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4.8 out of 5 stars380
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on 9 December 2010
Stieg Larssons Millenium Trilogy ia a masterpiece and a priceless legacy to us all, the like of which will probably never be seen again. His premature death is such a tragedy. The books are gripping, challenging and intriguing - real edge of seat, "unputdownable" thrilling stuff! I found the Girl with the Dragon Tattoo amazing, only to be surpassed by the Girl who Played with Fire which in turn was bettered by the Girl who Kicked the Hornets Nest - I wanted the series to go on and on and on! It would have meant that no housework got done, only fast food on the menu and very little sleep but what an exciting way to escape from the drudgery of everyday life!
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on 25 December 2012
Thank you Amazon. I already had Dragon Tattoo but the next two books were on my Wish List so I just had to snaffle this. I love being able to read a trilogy in one go.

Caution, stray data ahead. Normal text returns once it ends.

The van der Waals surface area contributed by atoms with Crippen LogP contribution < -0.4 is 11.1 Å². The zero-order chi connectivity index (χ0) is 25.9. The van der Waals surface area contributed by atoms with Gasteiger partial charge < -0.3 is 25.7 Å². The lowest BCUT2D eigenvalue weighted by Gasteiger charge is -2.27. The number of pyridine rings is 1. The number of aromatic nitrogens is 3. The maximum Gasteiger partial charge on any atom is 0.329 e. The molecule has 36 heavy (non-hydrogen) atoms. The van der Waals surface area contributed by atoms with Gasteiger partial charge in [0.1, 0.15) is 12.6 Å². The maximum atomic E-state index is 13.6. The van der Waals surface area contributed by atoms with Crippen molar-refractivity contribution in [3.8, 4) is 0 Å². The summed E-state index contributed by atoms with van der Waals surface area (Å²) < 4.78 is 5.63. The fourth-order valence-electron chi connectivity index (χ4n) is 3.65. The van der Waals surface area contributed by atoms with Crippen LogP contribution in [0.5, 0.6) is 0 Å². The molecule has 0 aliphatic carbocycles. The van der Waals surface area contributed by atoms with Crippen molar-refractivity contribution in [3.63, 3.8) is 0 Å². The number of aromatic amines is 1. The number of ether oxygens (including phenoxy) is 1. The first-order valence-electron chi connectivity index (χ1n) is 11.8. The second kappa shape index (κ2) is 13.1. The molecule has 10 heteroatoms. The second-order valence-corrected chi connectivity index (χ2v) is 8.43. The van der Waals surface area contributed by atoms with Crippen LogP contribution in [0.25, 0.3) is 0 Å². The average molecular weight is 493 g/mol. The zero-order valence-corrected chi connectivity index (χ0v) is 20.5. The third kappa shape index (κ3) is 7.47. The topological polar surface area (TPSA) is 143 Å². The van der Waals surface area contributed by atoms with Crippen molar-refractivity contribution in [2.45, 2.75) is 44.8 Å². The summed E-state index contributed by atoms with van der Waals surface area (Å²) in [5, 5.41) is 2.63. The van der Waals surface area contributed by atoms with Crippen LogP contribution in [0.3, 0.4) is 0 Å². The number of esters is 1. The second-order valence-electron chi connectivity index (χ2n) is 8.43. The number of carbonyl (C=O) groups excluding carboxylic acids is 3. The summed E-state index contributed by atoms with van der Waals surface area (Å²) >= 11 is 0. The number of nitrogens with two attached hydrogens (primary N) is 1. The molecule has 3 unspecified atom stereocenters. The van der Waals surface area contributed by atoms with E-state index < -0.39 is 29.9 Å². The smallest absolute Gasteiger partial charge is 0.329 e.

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on 6 October 2014
This review is about the trilogy by Steig Larsen published as ‘Millennium. in 2009. The story is powerful, the setting familiar to a certain degree – the characters sleep little, drink amazing amounts of coffee and exercise an enlightened view towards sex (Are the three linked?). ‘The Girl with a Dragon Tattoo’ is the investigation of a disappearance 40 years before; ‘The Girl who Played With Fire’ concerns the conspiracy to eliminate Lisbeth Salamander; ‘The Girl Who Kicked the Hornet’s Nest’ is the denouement of that battle. It’s a great book for those interested in computers (especially hacking), conspiracy theories and violent crime. The original title of volume one was ‘Men Who Hate Women’ and that should give the reader the whole theme of the trilogy. Sometimes that feeling is expressed in argument (e.g. Faste) and sometimes (e.g. Zala) but more often it ‘floats’ under a mask of indifference (e.g. Ekstrom). It’s invasive propaganda if, for example, the reader takes the abusive and dismissive stereotype used throughout the book and compares it with the behaviour and attitudes revealed in extremis by Salander but also by most of the NAMED female characters. It can be highly recommended and well worth 5 stars